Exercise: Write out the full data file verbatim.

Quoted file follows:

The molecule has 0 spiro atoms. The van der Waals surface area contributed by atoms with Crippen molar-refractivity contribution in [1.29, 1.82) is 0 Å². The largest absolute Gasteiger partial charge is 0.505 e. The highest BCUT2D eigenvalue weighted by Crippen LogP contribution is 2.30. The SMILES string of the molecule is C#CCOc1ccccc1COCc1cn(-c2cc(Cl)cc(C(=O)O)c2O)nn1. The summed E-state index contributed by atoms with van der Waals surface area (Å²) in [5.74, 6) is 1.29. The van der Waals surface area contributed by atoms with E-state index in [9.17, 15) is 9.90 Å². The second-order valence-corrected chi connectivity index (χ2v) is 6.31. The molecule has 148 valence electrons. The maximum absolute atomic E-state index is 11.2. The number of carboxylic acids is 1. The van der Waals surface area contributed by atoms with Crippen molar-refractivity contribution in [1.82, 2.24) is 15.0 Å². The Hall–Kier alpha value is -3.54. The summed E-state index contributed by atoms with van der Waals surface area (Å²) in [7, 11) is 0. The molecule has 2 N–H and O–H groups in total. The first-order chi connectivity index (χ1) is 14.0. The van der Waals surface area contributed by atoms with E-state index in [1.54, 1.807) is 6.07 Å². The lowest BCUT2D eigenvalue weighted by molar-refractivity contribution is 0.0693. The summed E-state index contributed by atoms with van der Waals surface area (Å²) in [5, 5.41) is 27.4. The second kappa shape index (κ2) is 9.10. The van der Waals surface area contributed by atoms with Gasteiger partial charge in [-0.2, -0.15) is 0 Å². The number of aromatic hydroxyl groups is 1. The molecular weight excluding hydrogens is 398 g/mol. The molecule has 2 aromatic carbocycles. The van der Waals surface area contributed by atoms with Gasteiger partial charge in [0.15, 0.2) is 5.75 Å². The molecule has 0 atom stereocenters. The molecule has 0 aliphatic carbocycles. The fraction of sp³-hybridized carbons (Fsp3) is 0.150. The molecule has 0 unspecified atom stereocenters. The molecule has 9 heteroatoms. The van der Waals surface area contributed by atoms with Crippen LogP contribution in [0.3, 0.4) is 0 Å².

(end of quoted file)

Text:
The molecule has 0 spiro atoms. The van der Waals surface area contributed by atoms with Crippen molar-refractivity contribution in [1.29, 1.82) is 0 Å². The largest absolute Gasteiger partial charge is 0.505 e. The highest BCUT2D eigenvalue weighted by Crippen LogP contribution is 2.30. The SMILES string of the molecule is C#CCOc1ccccc1COCc1cn(-c2cc(Cl)cc(C(=O)O)c2O)nn1. The summed E-state index contributed by atoms with van der Waals surface area (Å²) in [5.74, 6) is 1.29. The van der Waals surface area contributed by atoms with E-state index in [9.17, 15) is 9.90 Å². The second-order valence-corrected chi connectivity index (χ2v) is 6.31. The molecule has 148 valence electrons. The maximum absolute atomic E-state index is 11.2. The number of carboxylic acids is 1. The van der Waals surface area contributed by atoms with Crippen molar-refractivity contribution in [1.82, 2.24) is 15.0 Å². The Hall–Kier alpha value is -3.54. The summed E-state index contributed by atoms with van der Waals surface area (Å²) in [7, 11) is 0. The molecule has 2 N–H and O–H groups in total. The first-order chi connectivity index (χ1) is 14.0. The van der Waals surface area contributed by atoms with E-state index in [1.54, 1.807) is 6.07 Å². The lowest BCUT2D eigenvalue weighted by molar-refractivity contribution is 0.0693. The summed E-state index contributed by atoms with van der Waals surface area (Å²) in [5, 5.41) is 27.4. The second kappa shape index (κ2) is 9.10. The van der Waals surface area contributed by atoms with Gasteiger partial charge in [-0.2, -0.15) is 0 Å². The number of aromatic hydroxyl groups is 1. The molecular weight excluding hydrogens is 398 g/mol. The molecule has 2 aromatic carbocycles. The van der Waals surface area contributed by atoms with Gasteiger partial charge in [0.15, 0.2) is 5.75 Å². The molecule has 0 atom stereocenters. The molecule has 0 aliphatic carbocycles. The fraction of sp³-hybridized carbons (Fsp3) is 0.150. The molecule has 0 unspecified atom stereocenters. The molecule has 9 heteroatoms. The van der Waals surface area contributed by atoms with Crippen LogP contribution in [0.3, 0.4) is 0 Å².